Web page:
To some extent, the methods used to set enlistment standards have been influenced by the type of characteristic under consideration. Many medical and physical standards are determined by the presence of disqualifying conditions that are justified on prima facie grounds: examples are serious diseases, physiological abnormalities, and such physical impairments as blindness or deafness. For these types of serious medical or physical conditions, a formal validation methodology is usually unnecessary.
More formal, quantitative methods have been developed for validating education and mental aptitudes for two reasons (National Research Council, 1988). First, a characteristic like aptitude is a continuum rather than a present/absent dichotomy; one therefore has to develop cutoff scores to determine eligibility. Second, while education can be considered a dichotomous characteristic (high school graduate versus nongraduate), being a nongraduate is not disqualifying on its face in the same way that blindness might be. Rather, nongraduates (and lower aptitude recruits) can reduce military effectiveness in various ways, such as having high attrition rates or poor performance with respect to certain military duties. Thus, there is a trade-off between effectiveness or performance and the proportion of recruits with these characteristics.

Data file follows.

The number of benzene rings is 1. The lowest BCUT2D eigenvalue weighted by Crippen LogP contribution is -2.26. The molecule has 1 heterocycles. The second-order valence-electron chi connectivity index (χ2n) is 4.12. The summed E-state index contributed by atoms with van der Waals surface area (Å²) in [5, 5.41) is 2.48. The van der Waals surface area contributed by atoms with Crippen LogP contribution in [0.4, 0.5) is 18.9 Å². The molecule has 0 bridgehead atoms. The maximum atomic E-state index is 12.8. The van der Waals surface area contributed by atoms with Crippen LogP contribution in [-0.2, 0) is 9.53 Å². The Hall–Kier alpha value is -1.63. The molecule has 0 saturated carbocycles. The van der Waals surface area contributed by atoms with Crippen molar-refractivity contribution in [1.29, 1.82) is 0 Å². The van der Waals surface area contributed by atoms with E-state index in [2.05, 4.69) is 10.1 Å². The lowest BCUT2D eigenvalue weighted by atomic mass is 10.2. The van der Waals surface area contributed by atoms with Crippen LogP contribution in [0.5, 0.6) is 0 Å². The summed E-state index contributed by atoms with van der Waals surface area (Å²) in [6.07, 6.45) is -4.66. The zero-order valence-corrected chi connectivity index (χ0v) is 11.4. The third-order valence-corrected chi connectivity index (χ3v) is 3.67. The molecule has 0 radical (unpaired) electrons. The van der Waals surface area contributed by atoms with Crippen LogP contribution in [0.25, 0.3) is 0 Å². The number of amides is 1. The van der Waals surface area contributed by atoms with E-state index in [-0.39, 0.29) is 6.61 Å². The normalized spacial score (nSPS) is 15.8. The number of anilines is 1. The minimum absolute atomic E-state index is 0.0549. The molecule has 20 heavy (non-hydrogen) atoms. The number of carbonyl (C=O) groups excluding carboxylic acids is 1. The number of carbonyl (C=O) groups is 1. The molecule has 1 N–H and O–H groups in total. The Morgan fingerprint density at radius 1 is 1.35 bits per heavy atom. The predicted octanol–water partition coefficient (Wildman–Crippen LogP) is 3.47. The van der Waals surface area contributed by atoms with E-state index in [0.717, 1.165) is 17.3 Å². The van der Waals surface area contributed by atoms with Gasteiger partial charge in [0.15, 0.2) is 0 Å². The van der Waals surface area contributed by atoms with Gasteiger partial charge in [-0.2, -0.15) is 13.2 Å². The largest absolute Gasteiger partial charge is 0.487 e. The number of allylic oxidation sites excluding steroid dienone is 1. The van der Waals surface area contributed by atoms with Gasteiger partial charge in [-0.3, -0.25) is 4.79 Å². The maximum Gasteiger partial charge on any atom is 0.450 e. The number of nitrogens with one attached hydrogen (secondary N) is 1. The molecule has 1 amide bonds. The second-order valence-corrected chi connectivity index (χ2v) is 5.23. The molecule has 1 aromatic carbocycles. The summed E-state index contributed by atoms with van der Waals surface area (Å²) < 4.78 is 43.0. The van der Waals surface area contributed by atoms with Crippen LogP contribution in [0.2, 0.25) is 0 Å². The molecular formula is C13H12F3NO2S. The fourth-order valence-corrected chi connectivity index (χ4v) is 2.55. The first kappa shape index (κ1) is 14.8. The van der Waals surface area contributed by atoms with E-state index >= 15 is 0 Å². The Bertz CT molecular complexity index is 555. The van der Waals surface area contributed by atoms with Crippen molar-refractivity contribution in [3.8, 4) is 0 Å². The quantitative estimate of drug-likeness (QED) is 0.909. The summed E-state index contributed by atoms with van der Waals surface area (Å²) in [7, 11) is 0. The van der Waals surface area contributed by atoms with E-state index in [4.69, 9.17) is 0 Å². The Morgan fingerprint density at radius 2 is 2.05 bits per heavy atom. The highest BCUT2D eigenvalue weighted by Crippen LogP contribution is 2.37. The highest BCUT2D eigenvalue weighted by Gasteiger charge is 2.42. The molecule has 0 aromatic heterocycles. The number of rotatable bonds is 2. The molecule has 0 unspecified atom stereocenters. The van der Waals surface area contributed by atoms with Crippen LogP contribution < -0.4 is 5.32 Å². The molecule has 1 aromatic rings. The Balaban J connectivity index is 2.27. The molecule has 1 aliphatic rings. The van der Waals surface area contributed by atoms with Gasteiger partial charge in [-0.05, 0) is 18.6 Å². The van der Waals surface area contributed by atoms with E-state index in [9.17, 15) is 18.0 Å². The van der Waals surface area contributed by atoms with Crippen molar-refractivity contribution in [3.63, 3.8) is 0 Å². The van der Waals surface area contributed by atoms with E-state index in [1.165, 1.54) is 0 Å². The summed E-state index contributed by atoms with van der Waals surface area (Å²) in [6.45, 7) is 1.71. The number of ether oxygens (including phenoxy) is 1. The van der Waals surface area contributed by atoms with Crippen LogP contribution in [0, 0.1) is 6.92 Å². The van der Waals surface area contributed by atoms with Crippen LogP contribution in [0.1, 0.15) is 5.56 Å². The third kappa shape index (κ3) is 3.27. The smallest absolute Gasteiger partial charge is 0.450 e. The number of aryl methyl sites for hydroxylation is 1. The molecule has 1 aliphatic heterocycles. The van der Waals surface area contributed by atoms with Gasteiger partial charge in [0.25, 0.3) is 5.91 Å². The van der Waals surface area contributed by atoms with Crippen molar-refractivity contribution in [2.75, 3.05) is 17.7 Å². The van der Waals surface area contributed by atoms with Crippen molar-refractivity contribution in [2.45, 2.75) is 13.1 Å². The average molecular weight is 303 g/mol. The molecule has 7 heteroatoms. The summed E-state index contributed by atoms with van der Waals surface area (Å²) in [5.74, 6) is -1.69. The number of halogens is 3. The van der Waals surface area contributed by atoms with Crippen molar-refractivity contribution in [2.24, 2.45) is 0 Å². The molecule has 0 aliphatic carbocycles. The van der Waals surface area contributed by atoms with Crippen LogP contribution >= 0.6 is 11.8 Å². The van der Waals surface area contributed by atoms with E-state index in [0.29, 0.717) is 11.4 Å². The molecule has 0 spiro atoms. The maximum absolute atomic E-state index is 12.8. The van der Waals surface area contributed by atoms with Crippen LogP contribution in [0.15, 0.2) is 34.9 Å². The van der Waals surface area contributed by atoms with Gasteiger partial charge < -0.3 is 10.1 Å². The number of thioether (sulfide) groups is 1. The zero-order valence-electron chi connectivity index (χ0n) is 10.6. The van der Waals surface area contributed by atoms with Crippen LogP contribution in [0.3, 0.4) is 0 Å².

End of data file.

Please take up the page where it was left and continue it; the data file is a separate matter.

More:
Although formal trade-off models have not been applied to the validation of medical and physical standards, they may be useful when medical or physical attributes are similar to education and aptitude. For example, they could be applied to continuous conditions, such as weight and strength, for which no disqualifying level can be established clinically, or to dichotomous conditions, such as marijuana use or asthma, the presence of which may reduce effectiveness but is not automatically disqualifying.
Generally, in order to develop a formal trade-off model, there must be a correlation between a selection characteristic and some desired or necessary outcome. If there is no correlation, then the validation process basically ends with no need for a selection standard, since the characteristic is not related to a valued outcome. At the other extreme, if every person with a certain characteristic at entry has an undesired outcome, then there is no need for a trade-off analysis, since everyone with that characteristic should be disqualified. In effect, for those medical and physical conditions that lead to automatic disqualification, it is assumed that all recruits with those characteristics are unable to perform any military specialty at a